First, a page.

Join us on Friday, December 3rd, from 6:00 to 8:30pm EDT for a screening of Dersu Uzala, a Soviet-Japanese film by renowned director, Akira Kurosawa, his only non-Japanese-language film and his only 70mm film. The movie is based on The film is based on the 1923 memoir “Dersu Uzala” (which was named after the native trapper) by Russian explorer Vladimir Arsenyev, about his exploration of the Sikhote-Alin region of the Russian Far East over the course of multiple expeditions in the early 20th century.
Due to capacity limitations, we are asking that folks put in a $6 deposit per seat to reserve a spot. The screenings are free but we encourage you to contribute $6 as a donation to help us continue our programming.
Please note that all film screenings are in-person at The People’s Forum and we will be requiring proof of vaccination and one form of identification at the front desk.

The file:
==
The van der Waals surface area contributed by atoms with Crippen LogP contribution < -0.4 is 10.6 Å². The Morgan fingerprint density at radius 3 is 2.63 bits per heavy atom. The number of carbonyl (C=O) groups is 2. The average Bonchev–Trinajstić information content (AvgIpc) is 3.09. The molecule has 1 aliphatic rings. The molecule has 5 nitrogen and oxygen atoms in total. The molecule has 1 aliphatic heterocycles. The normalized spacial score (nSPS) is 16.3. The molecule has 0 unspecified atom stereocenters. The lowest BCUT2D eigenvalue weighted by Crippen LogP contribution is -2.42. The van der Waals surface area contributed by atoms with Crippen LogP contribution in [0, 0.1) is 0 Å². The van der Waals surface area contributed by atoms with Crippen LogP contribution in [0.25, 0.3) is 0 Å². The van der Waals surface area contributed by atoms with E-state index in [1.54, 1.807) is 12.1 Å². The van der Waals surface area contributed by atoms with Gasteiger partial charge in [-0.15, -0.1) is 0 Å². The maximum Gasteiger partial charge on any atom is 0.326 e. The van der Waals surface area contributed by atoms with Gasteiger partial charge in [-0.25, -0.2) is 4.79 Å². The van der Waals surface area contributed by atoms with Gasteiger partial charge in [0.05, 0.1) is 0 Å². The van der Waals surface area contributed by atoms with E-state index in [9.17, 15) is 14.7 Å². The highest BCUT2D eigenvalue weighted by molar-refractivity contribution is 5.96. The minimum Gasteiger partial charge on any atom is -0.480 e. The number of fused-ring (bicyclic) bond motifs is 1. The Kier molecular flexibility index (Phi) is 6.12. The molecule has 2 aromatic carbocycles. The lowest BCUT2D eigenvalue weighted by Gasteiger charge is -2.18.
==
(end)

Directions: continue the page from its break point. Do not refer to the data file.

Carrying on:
ABOUT “DERSU UZALA”
Akira Kurosawa accepted a Soviet invitation to direct a film version of a non-fiction work he’d loved in his youth, and back in the 1940s he had planned a Japanese version that was aborted, partly due to unsuitable locations but mainly because its themes were in conflict with Japanese militarism. Published in 1923, the book is a memoir by the Russian army engineer Captain Vladimir Arsenyev about his friendship with a nomadic hunter, Dersu Uzala, of the remote Nanai tribe, known at the time as the Goldi people. Uzala twice saved Arsenyev’s life while acting as a guide to his surveying expedition in remote eastern Siberia during the first years of the 20th century, the first time in a blizzard, the second after an accident on a raft in a fast-flowing river.
Year: 1975 | Directors: Akira Kurosawa | Duration: 144 min
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